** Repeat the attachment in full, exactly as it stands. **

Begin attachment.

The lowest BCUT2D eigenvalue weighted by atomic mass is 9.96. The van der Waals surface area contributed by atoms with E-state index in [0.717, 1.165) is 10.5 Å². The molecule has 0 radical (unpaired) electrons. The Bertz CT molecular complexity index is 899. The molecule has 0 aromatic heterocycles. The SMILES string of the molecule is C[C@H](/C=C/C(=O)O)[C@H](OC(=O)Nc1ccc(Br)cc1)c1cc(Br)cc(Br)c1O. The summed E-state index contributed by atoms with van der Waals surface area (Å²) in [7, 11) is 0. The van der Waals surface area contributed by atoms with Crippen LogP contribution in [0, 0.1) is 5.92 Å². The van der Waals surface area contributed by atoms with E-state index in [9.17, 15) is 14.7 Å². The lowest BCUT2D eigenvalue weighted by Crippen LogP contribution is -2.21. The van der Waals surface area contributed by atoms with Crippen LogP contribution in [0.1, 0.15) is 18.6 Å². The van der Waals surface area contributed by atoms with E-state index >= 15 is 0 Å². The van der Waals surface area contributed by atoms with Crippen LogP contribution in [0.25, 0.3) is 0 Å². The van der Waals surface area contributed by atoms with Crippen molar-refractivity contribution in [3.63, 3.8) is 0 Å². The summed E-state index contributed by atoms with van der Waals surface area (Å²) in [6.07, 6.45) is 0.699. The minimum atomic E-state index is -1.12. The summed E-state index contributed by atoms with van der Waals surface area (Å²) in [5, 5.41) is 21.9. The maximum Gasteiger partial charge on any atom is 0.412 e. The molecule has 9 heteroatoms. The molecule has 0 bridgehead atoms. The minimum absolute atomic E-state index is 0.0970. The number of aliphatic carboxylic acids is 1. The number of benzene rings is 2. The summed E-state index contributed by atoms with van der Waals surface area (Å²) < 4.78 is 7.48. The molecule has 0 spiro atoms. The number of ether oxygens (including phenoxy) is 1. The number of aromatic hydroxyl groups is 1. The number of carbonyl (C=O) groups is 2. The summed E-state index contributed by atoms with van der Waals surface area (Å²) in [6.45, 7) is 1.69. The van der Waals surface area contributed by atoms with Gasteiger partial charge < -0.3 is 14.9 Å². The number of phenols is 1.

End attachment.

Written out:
The lowest BCUT2D eigenvalue weighted by atomic mass is 9.96. The van der Waals surface area contributed by atoms with E-state index in [0.717, 1.165) is 10.5 Å². The molecule has 0 radical (unpaired) electrons. The Bertz CT molecular complexity index is 899. The molecule has 0 aromatic heterocycles. The SMILES string of the molecule is C[C@H](/C=C/C(=O)O)[C@H](OC(=O)Nc1ccc(Br)cc1)c1cc(Br)cc(Br)c1O. The summed E-state index contributed by atoms with van der Waals surface area (Å²) in [7, 11) is 0. The van der Waals surface area contributed by atoms with Crippen LogP contribution in [0, 0.1) is 5.92 Å². The van der Waals surface area contributed by atoms with E-state index in [9.17, 15) is 14.7 Å². The lowest BCUT2D eigenvalue weighted by Crippen LogP contribution is -2.21. The van der Waals surface area contributed by atoms with Crippen LogP contribution in [0.1, 0.15) is 18.6 Å². The van der Waals surface area contributed by atoms with E-state index >= 15 is 0 Å². The van der Waals surface area contributed by atoms with Crippen LogP contribution in [0.25, 0.3) is 0 Å². The van der Waals surface area contributed by atoms with Crippen molar-refractivity contribution in [3.63, 3.8) is 0 Å². The summed E-state index contributed by atoms with van der Waals surface area (Å²) in [6.07, 6.45) is 0.699. The minimum atomic E-state index is -1.12. The summed E-state index contributed by atoms with van der Waals surface area (Å²) in [5, 5.41) is 21.9. The maximum Gasteiger partial charge on any atom is 0.412 e. The molecule has 9 heteroatoms. The molecule has 0 bridgehead atoms. The minimum absolute atomic E-state index is 0.0970. The number of aliphatic carboxylic acids is 1. The number of benzene rings is 2. The summed E-state index contributed by atoms with van der Waals surface area (Å²) < 4.78 is 7.48. The molecule has 0 spiro atoms. The number of ether oxygens (including phenoxy) is 1. The number of aromatic hydroxyl groups is 1. The number of carbonyl (C=O) groups is 2. The summed E-state index contributed by atoms with van der Waals surface area (Å²) in [6.45, 7) is 1.69. The van der Waals surface area contributed by atoms with Gasteiger partial charge < -0.3 is 14.9 Å². The number of phenols is 1.